Michelle Valberg: From Amateur to Professional
In our interview series “From Amateur to Professional” we will be asking established nature photographers to share their photos and see how their practices have developed, changed, and improved over time.
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Michelle Valberg, a renowned wildlife photographer and esteemed Nikon Ambassador, has spent over three decades captivating audiences, inspiring them to cherish and protect our natural world.
Travelling around all corners of the globe, Valberg’s deep-rooted love for Canada and the Arctic takes precedence in her work.
When and why did you first catch the nature photography bug?
When I picked up my first camera, the nature photography bug took a hold of my world.
To make a living in photography, there wasn’t a photography job I said no to for the first 20 years of my career – weddings, portraits, events etc., they all helped support my nature addiction.
Show us one of the first images you ever took. What did you think of it at the time compared to now?
My first photo was from a stream in Lake Placid. I had never taken a photo before my father gave me his camera. After I took this photo, my world was never the same.
I remember it vividly like it was yesterday. It is what fueled my passion for wanting to learn more and to make a living at photography.
Show us 2 of your favourite photos – one from your early/amateur days, and one from your professional career. Why do you like them, what made you so proud of them, and how do you feel about the older image now?
There are many images I took almost 40 years ago that I still love. They had an impact in my life in one way or another. They are a part of my photography soul.
This is one of a narwhal from my first trip to Canada’s Arctic… it blew me away – not only to capture an image of this elusive creature but to have the experience of capturing it.
My most recent favourite image is of Boss the Spirit Bear shaking.
I took this image in the Great Bear Rainforest. It has been on a few magazine covers and it has won many awards including the gold medal at the World Photographic Cup in Rome in 2022. It was a moment I will never forget.
When did you decide you wanted to become a professional photographer? How did you transition into this and how long did it take?
After high school, when I was 17 years old, I became a photographer. I went to University and College to study photography and while in school, I started my own business.
It has been my only profession and I think I have the best job in the world. I am so fortunate to have made a living in photography for over 38 years.
Was there a major turning point in your photography career – a eureka moment of sorts?
My major turning point in my career happened when I visited Canada’s High Arctic. I was working on a book on Canada and desperately wanted to photograph polar bears.
I made a phone call and two weeks later I was standing on the floe-edge near Pond Inlet, Nunavut photographing polar bears, bowhead whales, walrus, seals, birds and narwhal.
It became my mission to bring the north to the south – to show this beautiful magical place on Earth. That meant more time in the natural world and less time in the studio. It was a huge transition that took time to build up to and one I am forever grateful for.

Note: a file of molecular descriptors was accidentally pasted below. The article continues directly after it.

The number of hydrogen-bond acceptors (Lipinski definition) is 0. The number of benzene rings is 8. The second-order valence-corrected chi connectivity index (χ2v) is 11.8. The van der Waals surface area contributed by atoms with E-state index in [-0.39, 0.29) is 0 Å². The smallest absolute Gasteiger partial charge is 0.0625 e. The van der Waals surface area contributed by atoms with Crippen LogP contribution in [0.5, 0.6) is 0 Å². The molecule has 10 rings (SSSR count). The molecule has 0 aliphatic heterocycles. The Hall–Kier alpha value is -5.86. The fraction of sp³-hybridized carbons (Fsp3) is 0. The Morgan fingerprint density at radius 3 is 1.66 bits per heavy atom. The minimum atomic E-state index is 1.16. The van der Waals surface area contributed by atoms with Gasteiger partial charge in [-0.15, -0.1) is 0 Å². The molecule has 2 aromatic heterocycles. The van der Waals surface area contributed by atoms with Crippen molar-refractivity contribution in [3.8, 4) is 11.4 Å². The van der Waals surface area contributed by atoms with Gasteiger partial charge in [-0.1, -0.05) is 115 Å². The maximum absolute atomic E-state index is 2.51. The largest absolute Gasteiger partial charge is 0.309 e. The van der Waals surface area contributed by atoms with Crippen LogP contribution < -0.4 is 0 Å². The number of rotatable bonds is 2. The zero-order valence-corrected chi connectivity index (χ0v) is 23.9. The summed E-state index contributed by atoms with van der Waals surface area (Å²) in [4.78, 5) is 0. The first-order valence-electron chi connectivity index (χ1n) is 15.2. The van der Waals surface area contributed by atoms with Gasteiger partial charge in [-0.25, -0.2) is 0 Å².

Are there any species, places, or subjects that you have re-visited over time? Could you compare images from your first and last shoot of this? Explain what’s changed in your approach and technique.
I have now been to Canada’s Arctic over 60 times. Each time is different. Each visit I learn more. From better equipment and more knowledge to a better understanding of what it takes to be a wildlife photographer.
My mission has evolved as well, which has ultimately made me a better photographer.
My journey as a wildlife photographer and Nikon Ambassador for Canada has carried me across the globe, offering me the gift of incredible experiences on every continent.
Through the power of photography, I strive to inspire a new generation of conservationists, to create more engagement, and to foster a genuine interest in the preservation of our planet.
Because, in the end, it is the emotion evoked by an image that has the power to change the world – one click of the shutter at a time.
Has anything changed in regards to how you process and edit your images?
Absolutely it has changed! I started with Photoshop and still use it almost 100% of the time for post-production. We change over time, our likes, dislikes, our vision and what we want for our final output. Just like it was in the darkroom days.
We forever need to evolve/improve our style to stay relevant, to keep our interest and love for photography at the highest level.
I think it is critical, however, to always stay true to our unique style.
What was the biggest challenge you faced starting out, and what’s your biggest challenge now?
Being a young businesswoman and creator in a male dominated industry was my biggest challenge and quite frankly, it sometimes still is.
Another challenge is time and the amount of travel I am doing; finding the balance between wanting to be in the field photographing all the time and family life at home.
After 2.5 years of being at home because of Covid, I went into travel/work overdrive coming out of the pandemic. Now I need to evaluate again and figure out my next path.
What’s the one piece of advice that you would give yourself if you could go back in time?
Stand your ground. Never be intimidated. Be yourself. Believe in yourself.